Study Guide

Maggie and Milly and Molly and May Themes

  • Youth

    Maybe you remember the good ol' days, when your family used to take you to the beach and everything seemed so simple and fun. Even if you didn't grow up near a beach, you likely had some sort of nature retreat nearby that captured your imagination. Maybe there was a magical tree you used to climb, or a park where goblins and fairies were never too far away. "maggie and milly and molly and may" explores those same experiences of our youth, when the world looked so magical and sometimes scary at the same time. We might not remember those days as clearly as we used to, but our speaker's here to remind us of the kinds of hidden truths that nature reveals to us when we're young (and even old).

    Questions About Youth

    1. How does the speaker create a younger sounding voice? What kinds of devices does he use?
    2. Why do all of the girls have similar sounding names? Is there something they all seem to have in common at the beach?
    3. Why is molly so afraid of the bubble-blowing crab? What's the speaker trying to suggest about fear and youth in that stanza?
    4. What's the significance of play in the poem? Why is having fun so central to the poem's theme of youth and the discovery of truth?

    Chew on This

    Since our speaker sounds like a kid, maybe having fun is the key to discovering the hidden truths that adult seriousness often overlooks.

    The ocean is not just a postcard backdrop here; it's a magical world of adventure. "maggie and milly and molly and may" shows us that having a young and curious spirit is essential to discovering not only oneself but also the larger world.

  • Exploration

    Take a step out in nature every day and each time you're bound to discover something new. That impulse to explore and discover is central to "maggie and milly and molly and may." Sometimes people lose that impulse in the business of everyday life, but our speaker reminds us that, if we just have fun now and then, we too might find something we weren't necessarily looking for. That lack of intent, in favor of playfulness, opens the door to new ideas and adventures while also shedding some light into who we are as individuals.

    Questions About Exploration

    1. What's the best way to explore, according to the speaker? What's the difference between exploring with grim determination and exploring with a more playful attitude?
    2. How does loss relate to the poem's theme of exploration? If we lose one thing, what might we also find in the absence of that thing?
    3. Who would make a better explorer: a kid or an adult? Why do you think so? How would the speaker answer this question?
    4. How does each line break between stanzas help to support the poem's theme of exploration? What do you think is happening in those spaces between each character's experience?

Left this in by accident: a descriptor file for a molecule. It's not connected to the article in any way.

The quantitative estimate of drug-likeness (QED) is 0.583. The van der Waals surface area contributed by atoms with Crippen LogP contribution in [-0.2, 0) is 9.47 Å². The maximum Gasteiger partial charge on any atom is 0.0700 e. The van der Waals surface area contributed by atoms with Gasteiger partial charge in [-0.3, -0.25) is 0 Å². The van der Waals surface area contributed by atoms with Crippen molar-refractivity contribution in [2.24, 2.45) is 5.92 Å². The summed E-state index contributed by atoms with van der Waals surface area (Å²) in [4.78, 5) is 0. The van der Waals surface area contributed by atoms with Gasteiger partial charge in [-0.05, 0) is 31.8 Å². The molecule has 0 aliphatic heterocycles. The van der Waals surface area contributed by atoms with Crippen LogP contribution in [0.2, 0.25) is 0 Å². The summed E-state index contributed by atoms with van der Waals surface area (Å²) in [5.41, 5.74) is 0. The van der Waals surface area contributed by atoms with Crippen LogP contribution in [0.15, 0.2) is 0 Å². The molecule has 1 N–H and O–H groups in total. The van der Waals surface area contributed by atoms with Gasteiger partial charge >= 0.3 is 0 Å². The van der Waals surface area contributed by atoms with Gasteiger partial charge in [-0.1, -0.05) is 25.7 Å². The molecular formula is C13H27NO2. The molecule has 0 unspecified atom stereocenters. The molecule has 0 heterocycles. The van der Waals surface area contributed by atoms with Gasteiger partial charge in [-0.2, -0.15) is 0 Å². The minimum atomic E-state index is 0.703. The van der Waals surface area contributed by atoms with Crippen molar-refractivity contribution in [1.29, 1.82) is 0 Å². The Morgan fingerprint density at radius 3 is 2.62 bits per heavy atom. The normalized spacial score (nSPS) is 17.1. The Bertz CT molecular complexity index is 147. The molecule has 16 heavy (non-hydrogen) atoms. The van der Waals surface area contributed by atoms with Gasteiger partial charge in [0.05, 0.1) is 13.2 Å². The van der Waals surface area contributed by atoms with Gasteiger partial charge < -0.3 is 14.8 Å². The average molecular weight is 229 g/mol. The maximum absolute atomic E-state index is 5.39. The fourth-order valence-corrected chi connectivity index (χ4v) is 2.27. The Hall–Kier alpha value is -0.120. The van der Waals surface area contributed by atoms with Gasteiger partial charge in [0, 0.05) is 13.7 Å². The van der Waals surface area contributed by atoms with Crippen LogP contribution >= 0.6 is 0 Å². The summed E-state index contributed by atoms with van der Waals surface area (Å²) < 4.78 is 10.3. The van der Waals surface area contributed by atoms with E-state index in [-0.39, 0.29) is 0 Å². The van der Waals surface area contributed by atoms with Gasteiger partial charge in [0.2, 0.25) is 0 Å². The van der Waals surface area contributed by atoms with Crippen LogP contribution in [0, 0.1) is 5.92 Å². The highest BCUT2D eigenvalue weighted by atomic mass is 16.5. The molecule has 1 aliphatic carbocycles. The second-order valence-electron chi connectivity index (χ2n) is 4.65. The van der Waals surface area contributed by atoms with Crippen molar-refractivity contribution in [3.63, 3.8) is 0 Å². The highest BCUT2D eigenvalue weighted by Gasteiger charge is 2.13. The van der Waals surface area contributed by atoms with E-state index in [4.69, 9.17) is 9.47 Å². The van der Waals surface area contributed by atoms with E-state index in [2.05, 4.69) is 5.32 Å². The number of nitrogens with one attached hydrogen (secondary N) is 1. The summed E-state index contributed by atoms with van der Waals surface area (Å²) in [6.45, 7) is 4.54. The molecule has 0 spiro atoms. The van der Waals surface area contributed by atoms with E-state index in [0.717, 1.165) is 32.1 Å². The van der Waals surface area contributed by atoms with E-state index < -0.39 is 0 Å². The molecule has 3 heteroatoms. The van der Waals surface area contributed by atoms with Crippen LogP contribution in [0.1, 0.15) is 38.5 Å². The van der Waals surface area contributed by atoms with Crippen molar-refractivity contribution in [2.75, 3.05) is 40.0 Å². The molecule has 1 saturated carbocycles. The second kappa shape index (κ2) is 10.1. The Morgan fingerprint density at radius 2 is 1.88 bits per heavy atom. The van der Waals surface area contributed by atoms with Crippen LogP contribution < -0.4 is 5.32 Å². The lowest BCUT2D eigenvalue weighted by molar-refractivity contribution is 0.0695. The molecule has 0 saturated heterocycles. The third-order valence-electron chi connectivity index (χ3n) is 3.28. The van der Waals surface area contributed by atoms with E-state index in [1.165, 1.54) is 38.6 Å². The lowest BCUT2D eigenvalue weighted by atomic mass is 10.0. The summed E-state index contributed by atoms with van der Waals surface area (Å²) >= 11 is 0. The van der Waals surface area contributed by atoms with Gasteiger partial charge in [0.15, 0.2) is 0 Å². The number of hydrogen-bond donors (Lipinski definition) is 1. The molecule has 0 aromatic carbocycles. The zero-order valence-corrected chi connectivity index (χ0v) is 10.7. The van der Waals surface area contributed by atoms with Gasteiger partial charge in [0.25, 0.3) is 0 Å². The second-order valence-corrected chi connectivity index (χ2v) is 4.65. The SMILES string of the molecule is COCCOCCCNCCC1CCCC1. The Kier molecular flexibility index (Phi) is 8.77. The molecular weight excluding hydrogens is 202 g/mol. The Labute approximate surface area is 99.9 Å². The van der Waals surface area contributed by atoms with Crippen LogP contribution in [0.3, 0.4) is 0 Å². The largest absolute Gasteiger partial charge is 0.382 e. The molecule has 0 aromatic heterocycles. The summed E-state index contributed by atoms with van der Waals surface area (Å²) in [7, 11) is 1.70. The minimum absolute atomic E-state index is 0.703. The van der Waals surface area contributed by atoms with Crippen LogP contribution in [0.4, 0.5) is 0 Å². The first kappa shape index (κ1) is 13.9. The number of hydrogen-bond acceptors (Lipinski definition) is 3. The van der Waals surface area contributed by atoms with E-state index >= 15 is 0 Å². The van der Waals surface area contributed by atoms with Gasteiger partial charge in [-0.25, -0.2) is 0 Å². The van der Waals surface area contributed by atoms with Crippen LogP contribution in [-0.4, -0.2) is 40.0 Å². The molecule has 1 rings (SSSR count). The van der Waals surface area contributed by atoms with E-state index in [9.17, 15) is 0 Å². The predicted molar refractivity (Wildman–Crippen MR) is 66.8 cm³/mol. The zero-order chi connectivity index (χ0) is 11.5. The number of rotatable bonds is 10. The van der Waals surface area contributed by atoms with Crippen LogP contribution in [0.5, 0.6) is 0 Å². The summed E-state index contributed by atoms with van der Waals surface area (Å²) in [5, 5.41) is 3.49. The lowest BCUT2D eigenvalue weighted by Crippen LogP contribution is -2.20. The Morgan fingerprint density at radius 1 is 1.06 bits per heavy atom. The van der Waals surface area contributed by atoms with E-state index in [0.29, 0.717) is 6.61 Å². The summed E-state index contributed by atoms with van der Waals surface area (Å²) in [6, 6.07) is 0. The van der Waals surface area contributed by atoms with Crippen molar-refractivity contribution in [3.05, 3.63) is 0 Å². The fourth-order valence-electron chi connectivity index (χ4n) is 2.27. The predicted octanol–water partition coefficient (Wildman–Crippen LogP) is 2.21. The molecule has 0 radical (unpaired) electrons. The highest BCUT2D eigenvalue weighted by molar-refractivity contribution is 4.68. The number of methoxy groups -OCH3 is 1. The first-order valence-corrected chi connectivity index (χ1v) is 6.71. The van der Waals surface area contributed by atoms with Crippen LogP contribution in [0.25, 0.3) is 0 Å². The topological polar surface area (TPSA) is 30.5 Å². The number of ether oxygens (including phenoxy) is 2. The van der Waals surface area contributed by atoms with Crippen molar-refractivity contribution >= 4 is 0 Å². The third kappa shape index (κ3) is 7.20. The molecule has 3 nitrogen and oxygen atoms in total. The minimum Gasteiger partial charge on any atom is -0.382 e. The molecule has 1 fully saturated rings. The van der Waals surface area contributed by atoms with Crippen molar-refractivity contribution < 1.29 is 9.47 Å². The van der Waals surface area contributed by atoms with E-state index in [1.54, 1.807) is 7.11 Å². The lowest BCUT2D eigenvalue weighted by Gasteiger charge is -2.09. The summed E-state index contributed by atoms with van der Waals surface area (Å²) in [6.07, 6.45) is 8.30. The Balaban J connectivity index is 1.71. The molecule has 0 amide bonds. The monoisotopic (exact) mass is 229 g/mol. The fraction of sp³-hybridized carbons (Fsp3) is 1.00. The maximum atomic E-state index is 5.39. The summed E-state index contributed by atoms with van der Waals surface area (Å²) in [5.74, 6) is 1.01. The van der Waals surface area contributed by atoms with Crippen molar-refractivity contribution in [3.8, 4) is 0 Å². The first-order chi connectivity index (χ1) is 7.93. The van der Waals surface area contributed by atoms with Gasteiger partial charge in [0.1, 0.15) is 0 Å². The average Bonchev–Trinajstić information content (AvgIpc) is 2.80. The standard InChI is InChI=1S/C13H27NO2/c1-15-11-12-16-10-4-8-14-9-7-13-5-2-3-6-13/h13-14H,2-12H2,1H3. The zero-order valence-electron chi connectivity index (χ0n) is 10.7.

Chew on This

    Listen up, fuddy-duddies. The poem's playful mood suggests that maybe the adult explorers of the world can learn something from these girls.

    Curiosity is essential to any exploration in the poem, especially since it seems to open the doors of imagination, which makes any discovery all the more fulfilling and insightful.

  • Man and the Natural World

    The theme might say "man" and the natural world, but really we mean to say people, more specifically, kids and the natural world. It's all related, in other words. No matter if you're a man, kid, woman, whatevs, the natural world is going to show you something about yourself if you give it a chance. In "maggie and milly and molly and may," the ocean is a kind of mirror that folks can look into and discover deeper truths that you just can't find at a desk. There are no pretexts, no masks in nature. Everything has a real purpose with real meaning, and when you take a second to sink your toes in the sand, your mind has a way of doing the deep thinking for you.

    Questions About Man and the Natural World

    1. Why is it usually easier for kids to learn from the natural world than it is for adults? What are adults doing wrong? How might the speaker answer this question?
    2. What does the speaker really mean when he says we always find ourselves in the sea? Why does the sea have such illuminating power?
    3. How is the man-made world reflected in each of the character's experiences with the natural world? What does each character learn from nature in every scenario?
    4. Why is nature both beautiful and frightening at the same time in this poem? What can the girls learn about life from observing both sides of the natural world?

    Chew on This

    By exploring all sides of nature—not just the pretty, friendly bits—the girls learn that the world is way more complicated than just being happy or sad all of the time.

    Whenever we want to learn something about ourselves, all we really have to do is take a look at how nature works, just like the girls did in Cummings's poem. (And no, turning on the Discovery Channel doesn't count.)